Staff Publications

Staff Publications

  • external user (warningwarning)
  • Log in as
  • language uk
  • About

    'Staff publications' is the digital repository of Wageningen University & Research

    'Staff publications' contains references to publications authored by Wageningen University staff from 1976 onward.

    Publications authored by the staff of the Research Institutes are available from 1995 onwards.

    Full text documents are added when available. The database is updated daily and currently holds about 240,000 items, of which 72,000 in open access.

    We have a manual that explains all the features 

Record number 433805
Title Harbour porpoise occurrence in relation to the Prinses Amaliawindpark
Author(s) Polanen Petel, T. van; Geelhoed, S.C.V.; Meesters, H.W.G.
Source IJmuiden : IMARES (Report / IMARES Wageningen UR C177/10) - 34
Department(s) IMARES Ecosystemen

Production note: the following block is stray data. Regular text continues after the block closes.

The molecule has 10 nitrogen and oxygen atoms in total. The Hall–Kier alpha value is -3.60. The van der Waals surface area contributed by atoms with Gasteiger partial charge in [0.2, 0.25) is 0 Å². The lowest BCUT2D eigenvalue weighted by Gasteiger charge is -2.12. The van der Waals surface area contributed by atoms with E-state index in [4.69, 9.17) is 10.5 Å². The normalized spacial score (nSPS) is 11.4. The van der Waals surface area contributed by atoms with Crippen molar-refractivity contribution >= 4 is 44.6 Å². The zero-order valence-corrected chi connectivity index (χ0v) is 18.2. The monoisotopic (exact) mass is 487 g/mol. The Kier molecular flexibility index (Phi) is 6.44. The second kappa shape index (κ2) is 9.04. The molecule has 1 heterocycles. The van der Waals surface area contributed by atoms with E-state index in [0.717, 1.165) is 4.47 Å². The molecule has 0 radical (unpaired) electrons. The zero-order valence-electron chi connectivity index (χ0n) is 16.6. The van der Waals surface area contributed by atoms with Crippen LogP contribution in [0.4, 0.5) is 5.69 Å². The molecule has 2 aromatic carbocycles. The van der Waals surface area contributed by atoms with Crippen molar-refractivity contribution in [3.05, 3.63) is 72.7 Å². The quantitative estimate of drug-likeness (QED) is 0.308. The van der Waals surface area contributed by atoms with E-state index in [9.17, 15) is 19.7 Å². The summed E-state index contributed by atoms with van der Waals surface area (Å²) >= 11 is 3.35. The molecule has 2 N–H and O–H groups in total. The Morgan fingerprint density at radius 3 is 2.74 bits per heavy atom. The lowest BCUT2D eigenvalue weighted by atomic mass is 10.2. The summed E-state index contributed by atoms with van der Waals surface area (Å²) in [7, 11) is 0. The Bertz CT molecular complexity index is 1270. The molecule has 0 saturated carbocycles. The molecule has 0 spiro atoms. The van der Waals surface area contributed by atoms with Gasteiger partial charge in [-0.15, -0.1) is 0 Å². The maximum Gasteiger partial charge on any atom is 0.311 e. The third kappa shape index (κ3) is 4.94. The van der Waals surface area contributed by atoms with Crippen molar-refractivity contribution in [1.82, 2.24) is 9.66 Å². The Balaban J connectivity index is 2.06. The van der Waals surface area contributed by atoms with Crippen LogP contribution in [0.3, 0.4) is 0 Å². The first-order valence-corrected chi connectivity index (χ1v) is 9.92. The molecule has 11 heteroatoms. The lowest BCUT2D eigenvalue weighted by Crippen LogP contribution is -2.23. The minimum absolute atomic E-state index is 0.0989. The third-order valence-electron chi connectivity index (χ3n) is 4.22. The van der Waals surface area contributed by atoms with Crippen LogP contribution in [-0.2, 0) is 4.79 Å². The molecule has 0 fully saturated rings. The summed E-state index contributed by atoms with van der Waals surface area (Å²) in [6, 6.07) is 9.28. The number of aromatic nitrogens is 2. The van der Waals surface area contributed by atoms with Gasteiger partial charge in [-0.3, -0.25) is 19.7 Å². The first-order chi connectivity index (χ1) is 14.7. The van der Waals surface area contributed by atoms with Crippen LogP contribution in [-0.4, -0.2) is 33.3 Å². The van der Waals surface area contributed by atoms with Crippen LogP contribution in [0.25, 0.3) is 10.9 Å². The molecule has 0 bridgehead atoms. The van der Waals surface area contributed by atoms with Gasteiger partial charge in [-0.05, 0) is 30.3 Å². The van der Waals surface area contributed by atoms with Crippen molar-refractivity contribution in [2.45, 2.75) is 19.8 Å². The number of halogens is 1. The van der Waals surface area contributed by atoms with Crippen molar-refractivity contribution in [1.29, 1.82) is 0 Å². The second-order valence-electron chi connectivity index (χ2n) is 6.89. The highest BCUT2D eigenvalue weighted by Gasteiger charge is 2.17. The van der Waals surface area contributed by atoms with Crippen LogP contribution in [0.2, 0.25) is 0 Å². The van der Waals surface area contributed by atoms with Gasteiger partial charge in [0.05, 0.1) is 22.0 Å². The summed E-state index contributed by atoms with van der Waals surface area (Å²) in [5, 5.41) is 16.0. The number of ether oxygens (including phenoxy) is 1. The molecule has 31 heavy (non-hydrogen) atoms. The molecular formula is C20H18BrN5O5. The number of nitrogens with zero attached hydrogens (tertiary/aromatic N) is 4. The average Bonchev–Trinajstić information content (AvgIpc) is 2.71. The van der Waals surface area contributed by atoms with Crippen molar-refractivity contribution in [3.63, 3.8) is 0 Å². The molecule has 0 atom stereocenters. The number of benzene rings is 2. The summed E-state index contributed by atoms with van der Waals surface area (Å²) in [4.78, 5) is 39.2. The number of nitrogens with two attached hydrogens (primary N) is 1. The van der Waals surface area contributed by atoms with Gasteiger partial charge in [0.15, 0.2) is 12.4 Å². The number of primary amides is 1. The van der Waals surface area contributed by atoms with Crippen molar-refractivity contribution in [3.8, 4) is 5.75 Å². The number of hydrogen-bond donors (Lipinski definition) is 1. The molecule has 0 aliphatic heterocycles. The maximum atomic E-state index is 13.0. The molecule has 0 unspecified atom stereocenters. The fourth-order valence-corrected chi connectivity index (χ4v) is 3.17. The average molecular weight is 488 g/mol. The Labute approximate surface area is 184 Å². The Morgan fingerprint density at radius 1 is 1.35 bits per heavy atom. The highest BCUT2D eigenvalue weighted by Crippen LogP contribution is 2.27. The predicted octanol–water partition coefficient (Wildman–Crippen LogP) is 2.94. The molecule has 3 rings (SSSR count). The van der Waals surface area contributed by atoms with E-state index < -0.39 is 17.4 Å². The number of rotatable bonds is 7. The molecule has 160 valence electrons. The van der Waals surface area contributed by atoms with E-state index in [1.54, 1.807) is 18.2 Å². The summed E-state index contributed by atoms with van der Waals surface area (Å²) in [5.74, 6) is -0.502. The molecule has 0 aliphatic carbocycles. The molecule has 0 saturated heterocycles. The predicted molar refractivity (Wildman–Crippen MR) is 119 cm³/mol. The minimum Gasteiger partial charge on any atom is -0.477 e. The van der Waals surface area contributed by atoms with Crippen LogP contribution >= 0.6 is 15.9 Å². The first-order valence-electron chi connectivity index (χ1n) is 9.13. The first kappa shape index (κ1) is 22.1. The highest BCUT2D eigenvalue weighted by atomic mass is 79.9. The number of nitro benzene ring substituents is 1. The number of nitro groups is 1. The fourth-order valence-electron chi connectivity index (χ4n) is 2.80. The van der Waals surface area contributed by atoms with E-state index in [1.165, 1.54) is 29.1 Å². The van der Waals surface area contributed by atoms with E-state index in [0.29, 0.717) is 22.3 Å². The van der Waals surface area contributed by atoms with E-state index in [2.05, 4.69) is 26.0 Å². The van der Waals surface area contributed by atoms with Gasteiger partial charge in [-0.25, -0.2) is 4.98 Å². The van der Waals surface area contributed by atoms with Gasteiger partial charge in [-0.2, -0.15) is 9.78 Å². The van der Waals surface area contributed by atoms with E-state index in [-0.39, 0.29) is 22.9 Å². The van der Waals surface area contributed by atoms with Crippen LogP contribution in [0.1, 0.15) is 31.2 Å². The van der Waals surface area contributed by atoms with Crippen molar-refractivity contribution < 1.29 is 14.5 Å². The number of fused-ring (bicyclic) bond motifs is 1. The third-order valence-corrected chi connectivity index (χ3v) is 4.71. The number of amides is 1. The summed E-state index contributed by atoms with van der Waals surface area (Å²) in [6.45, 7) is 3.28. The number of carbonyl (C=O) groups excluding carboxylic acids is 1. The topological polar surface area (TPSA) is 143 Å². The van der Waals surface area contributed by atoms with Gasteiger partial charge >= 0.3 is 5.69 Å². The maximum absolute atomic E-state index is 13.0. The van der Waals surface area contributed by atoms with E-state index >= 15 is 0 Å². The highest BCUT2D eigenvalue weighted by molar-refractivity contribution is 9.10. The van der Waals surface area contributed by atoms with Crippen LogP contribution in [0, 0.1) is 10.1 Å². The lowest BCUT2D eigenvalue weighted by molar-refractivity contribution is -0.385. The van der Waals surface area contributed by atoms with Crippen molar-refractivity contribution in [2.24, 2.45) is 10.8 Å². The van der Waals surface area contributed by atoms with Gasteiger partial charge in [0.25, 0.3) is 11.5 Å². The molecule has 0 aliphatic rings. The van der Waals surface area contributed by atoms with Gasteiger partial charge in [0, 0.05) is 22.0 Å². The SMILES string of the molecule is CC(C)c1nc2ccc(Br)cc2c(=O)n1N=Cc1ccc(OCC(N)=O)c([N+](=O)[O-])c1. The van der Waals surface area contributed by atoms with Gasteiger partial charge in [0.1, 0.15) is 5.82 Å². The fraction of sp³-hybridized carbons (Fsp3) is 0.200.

Publication type Research report
Publication year 2012
Keyword(s) windenergie - noordzee - mariene ecologie - zeezoogdieren - wind power - north sea - marine ecology - marine mammals
Categories Marine Ecology
Abstract The potential effects of the construction and operation of wind farms at sea on marine life is a pertinent question in today’s world. Although for this report we focus on harbour porpoises (Phocoena phocoena), wind farms have the potential to affect all marine life, including marine mammals, fish, birds, and benthic species. Indeed research has shown that effects of the construction and or operation of wind farms on marine life occur; for example on seals (e.g. Edrén et al., 2004), harbour porpoises (e.g. Gilles et al., 2009), birds (e.g. Leopold et al., under review) fish (e.g. Hvidt et al., 2005), and benthic organisms (e.g. Zettler & Pollehne, 2006). However, not all effects are negative, with research showing positive effects on for example, the benthic macro-fauna (Zettler & Pollehne 2006). These authors found a general increase in diversity, abundance and biomass of benthic macro-fauna on the new hard substrate of wind turbines.
Comments
There are no comments yet. You can post the first one!
Post a comment
 
Please log in to use this service. Login as Wageningen University & Research user or guest user in upper right hand corner of this page.